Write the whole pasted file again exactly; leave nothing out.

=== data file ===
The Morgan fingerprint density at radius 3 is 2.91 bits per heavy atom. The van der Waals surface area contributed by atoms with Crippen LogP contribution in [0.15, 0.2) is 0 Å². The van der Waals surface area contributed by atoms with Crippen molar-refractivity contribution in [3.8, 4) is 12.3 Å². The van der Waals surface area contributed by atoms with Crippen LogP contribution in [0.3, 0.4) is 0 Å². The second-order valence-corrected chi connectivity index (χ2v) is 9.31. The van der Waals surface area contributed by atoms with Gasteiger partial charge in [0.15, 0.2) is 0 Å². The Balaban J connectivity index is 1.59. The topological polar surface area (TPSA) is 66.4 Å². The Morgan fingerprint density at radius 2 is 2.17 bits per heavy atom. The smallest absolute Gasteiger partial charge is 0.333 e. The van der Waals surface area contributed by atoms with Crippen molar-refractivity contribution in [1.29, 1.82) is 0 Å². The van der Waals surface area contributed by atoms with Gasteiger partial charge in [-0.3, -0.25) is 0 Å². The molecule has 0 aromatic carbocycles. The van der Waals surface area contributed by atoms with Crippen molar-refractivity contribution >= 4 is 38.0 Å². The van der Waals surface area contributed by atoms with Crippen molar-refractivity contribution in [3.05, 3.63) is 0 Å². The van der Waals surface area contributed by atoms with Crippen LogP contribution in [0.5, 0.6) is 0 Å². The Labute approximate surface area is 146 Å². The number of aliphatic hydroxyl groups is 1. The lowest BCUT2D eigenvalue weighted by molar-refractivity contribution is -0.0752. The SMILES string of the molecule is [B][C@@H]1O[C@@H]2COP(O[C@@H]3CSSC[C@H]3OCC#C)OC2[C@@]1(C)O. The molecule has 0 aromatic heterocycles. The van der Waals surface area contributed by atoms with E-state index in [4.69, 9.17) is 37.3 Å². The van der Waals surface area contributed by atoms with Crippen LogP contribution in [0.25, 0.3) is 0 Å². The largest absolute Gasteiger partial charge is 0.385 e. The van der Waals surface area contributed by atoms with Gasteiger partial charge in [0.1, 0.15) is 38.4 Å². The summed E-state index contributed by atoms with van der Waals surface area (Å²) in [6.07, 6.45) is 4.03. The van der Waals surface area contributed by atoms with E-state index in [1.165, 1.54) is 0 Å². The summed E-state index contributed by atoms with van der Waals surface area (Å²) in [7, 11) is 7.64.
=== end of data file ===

The Morgan fingerprint density at radius 3 is 2.91 bits per heavy atom. The van der Waals surface area contributed by atoms with Crippen LogP contribution in [0.15, 0.2) is 0 Å². The van der Waals surface area contributed by atoms with Crippen molar-refractivity contribution in [3.8, 4) is 12.3 Å². The van der Waals surface area contributed by atoms with Crippen LogP contribution in [0.3, 0.4) is 0 Å². The second-order valence-corrected chi connectivity index (χ2v) is 9.31. The van der Waals surface area contributed by atoms with Gasteiger partial charge in [0.15, 0.2) is 0 Å². The Balaban J connectivity index is 1.59. The topological polar surface area (TPSA) is 66.4 Å². The Morgan fingerprint density at radius 2 is 2.17 bits per heavy atom. The smallest absolute Gasteiger partial charge is 0.333 e. The van der Waals surface area contributed by atoms with Crippen molar-refractivity contribution in [1.29, 1.82) is 0 Å². The van der Waals surface area contributed by atoms with Gasteiger partial charge in [-0.3, -0.25) is 0 Å². The molecule has 0 aromatic carbocycles. The van der Waals surface area contributed by atoms with Crippen molar-refractivity contribution >= 4 is 38.0 Å². The van der Waals surface area contributed by atoms with Crippen molar-refractivity contribution in [3.05, 3.63) is 0 Å². The van der Waals surface area contributed by atoms with Crippen LogP contribution in [0.5, 0.6) is 0 Å². The Labute approximate surface area is 146 Å². The number of aliphatic hydroxyl groups is 1. The lowest BCUT2D eigenvalue weighted by molar-refractivity contribution is -0.0752. The SMILES string of the molecule is [B][C@@H]1O[C@@H]2COP(O[C@@H]3CSSC[C@H]3OCC#C)OC2[C@@]1(C)O. The molecule has 0 aromatic heterocycles. The van der Waals surface area contributed by atoms with E-state index in [4.69, 9.17) is 37.3 Å². The van der Waals surface area contributed by atoms with Crippen LogP contribution in [0.25, 0.3) is 0 Å². The largest absolute Gasteiger partial charge is 0.385 e. The van der Waals surface area contributed by atoms with Gasteiger partial charge in [0.1, 0.15) is 38.4 Å². The summed E-state index contributed by atoms with van der Waals surface area (Å²) in [6.07, 6.45) is 4.03. The van der Waals surface area contributed by atoms with E-state index in [1.165, 1.54) is 0 Å². The summed E-state index contributed by atoms with van der Waals surface area (Å²) in [7, 11) is 7.64.